. . .would smell as sweet,” Juliet told Romeo. But the fate of the nation’s economy this year might depend on what we call those $300, $600 or $1,200 checks that some 100 million Americans are due as part of Washington’s plan to stave off recession.
Is the windfall a “tax rebate”? If that’s what officials and the media call it, expect most of the dough to get stashed in bank accounts or to be used to pay down credit card balances, not for new spending. The latter is what Congress and President Bush hope for, since boosting consumer spending, which makes up two-thirds of the economy, may help avoid an economic downturn. But if the money is labeled a “tax bonus,” then it might indeed be used for a few splurges.
The reason is that “decisions about whether checks from the government will be spent or saved depend very heavily on how people’s options are described,” Nicholas Epley, a professor of behavioral science at the University of Chicago business school tells the National Science Foundation, which funds his research. “If the goal is to increase consumer spending, the checks should have been pitched as ‘tax bonuses’ instead of ‘tax rebates.’ People are much more liberal about spending a bonus or a windfall than they are spending money thought of as part of their income. People consider a ‘tax bonus’ a windfall, but consider a ‘tax rebate’ more like their regular income.” They're more likely to put aside a rebate for a rainy day, especially in these uncertain times.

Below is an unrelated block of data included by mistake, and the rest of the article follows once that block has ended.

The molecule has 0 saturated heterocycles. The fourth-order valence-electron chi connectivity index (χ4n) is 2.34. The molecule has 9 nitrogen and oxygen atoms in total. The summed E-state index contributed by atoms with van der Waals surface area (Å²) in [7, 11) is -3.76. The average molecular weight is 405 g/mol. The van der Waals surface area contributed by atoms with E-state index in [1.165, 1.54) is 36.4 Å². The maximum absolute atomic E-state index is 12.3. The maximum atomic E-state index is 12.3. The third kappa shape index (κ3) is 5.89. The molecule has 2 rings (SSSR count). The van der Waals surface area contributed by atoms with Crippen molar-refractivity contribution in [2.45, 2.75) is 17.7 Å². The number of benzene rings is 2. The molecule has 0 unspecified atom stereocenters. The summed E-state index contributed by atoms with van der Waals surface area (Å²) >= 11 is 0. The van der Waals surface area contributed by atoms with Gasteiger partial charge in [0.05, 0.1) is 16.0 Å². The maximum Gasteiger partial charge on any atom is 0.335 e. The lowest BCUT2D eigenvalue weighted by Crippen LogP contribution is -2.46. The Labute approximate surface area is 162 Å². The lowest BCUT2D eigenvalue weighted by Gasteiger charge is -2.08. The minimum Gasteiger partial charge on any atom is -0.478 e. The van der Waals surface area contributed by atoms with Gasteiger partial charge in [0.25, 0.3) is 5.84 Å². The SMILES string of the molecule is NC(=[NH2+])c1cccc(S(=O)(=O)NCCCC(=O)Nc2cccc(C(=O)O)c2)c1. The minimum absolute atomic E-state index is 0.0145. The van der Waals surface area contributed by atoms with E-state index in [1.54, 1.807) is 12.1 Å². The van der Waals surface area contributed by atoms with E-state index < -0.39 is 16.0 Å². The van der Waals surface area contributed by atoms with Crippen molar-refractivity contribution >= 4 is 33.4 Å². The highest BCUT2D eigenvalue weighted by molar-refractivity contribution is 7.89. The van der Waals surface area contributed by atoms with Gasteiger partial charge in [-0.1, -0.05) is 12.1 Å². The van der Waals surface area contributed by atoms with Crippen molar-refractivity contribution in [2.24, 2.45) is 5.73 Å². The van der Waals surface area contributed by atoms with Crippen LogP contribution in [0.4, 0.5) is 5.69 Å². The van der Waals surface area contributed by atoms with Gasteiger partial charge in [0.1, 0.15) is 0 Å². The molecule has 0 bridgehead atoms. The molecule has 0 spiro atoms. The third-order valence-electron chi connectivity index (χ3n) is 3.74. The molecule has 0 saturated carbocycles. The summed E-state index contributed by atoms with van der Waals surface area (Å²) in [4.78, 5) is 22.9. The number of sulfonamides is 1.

The size of this naming effect can be significant, Epley’s experiments show. He gave volunteers $25 in cash, described it as a rebate to some and a bonus to others. Recipients told they’d gotten a rebate spent $2.43 on items for sale in the lab “store,” while those told it was a bonus spent $11.16. That finding was borne out in the real world of the 2001 tax rebates, when Washington sent people $300 or $600 in an effort to prevent a 9/11-linked recession--and consumer spending hardly budged.